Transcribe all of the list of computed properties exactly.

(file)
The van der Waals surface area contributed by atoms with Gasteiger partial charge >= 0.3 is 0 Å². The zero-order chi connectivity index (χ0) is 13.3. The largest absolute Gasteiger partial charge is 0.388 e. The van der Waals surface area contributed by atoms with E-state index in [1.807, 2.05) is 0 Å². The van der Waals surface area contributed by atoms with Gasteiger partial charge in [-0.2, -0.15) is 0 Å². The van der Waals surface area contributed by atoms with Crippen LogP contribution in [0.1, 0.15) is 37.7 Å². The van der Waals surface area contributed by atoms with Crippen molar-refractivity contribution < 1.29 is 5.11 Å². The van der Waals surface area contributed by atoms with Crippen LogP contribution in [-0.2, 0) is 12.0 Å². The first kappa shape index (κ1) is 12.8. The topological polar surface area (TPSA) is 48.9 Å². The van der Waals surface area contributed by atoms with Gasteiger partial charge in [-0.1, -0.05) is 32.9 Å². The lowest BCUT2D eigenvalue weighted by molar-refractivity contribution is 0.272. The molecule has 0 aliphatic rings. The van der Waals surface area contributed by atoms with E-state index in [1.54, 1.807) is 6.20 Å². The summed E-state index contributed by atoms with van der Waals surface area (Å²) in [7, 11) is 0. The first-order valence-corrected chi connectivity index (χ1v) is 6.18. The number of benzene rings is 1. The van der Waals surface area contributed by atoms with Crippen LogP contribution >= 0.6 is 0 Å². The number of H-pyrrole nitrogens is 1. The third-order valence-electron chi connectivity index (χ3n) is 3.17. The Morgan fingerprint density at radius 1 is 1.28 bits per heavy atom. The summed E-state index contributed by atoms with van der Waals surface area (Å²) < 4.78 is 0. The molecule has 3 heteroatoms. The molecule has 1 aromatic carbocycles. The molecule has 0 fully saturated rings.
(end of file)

The van der Waals surface area contributed by atoms with Gasteiger partial charge >= 0.3 is 0 Å². The zero-order chi connectivity index (χ0) is 13.3. The largest absolute Gasteiger partial charge is 0.388 e. The van der Waals surface area contributed by atoms with E-state index in [1.807, 2.05) is 0 Å². The van der Waals surface area contributed by atoms with Gasteiger partial charge in [-0.2, -0.15) is 0 Å². The van der Waals surface area contributed by atoms with Crippen LogP contribution in [0.1, 0.15) is 37.7 Å². The van der Waals surface area contributed by atoms with Crippen molar-refractivity contribution < 1.29 is 5.11 Å². The van der Waals surface area contributed by atoms with Crippen LogP contribution in [-0.2, 0) is 12.0 Å². The first kappa shape index (κ1) is 12.8. The topological polar surface area (TPSA) is 48.9 Å². The van der Waals surface area contributed by atoms with Gasteiger partial charge in [-0.1, -0.05) is 32.9 Å². The lowest BCUT2D eigenvalue weighted by molar-refractivity contribution is 0.272. The molecule has 0 aliphatic rings. The van der Waals surface area contributed by atoms with E-state index in [1.54, 1.807) is 6.20 Å². The summed E-state index contributed by atoms with van der Waals surface area (Å²) in [7, 11) is 0. The first-order valence-corrected chi connectivity index (χ1v) is 6.18. The number of benzene rings is 1. The van der Waals surface area contributed by atoms with Crippen LogP contribution >= 0.6 is 0 Å². The number of H-pyrrole nitrogens is 1. The third-order valence-electron chi connectivity index (χ3n) is 3.17. The Morgan fingerprint density at radius 1 is 1.28 bits per heavy atom. The summed E-state index contributed by atoms with van der Waals surface area (Å²) < 4.78 is 0. The molecule has 3 heteroatoms. The molecule has 1 aromatic carbocycles. The molecule has 0 fully saturated rings.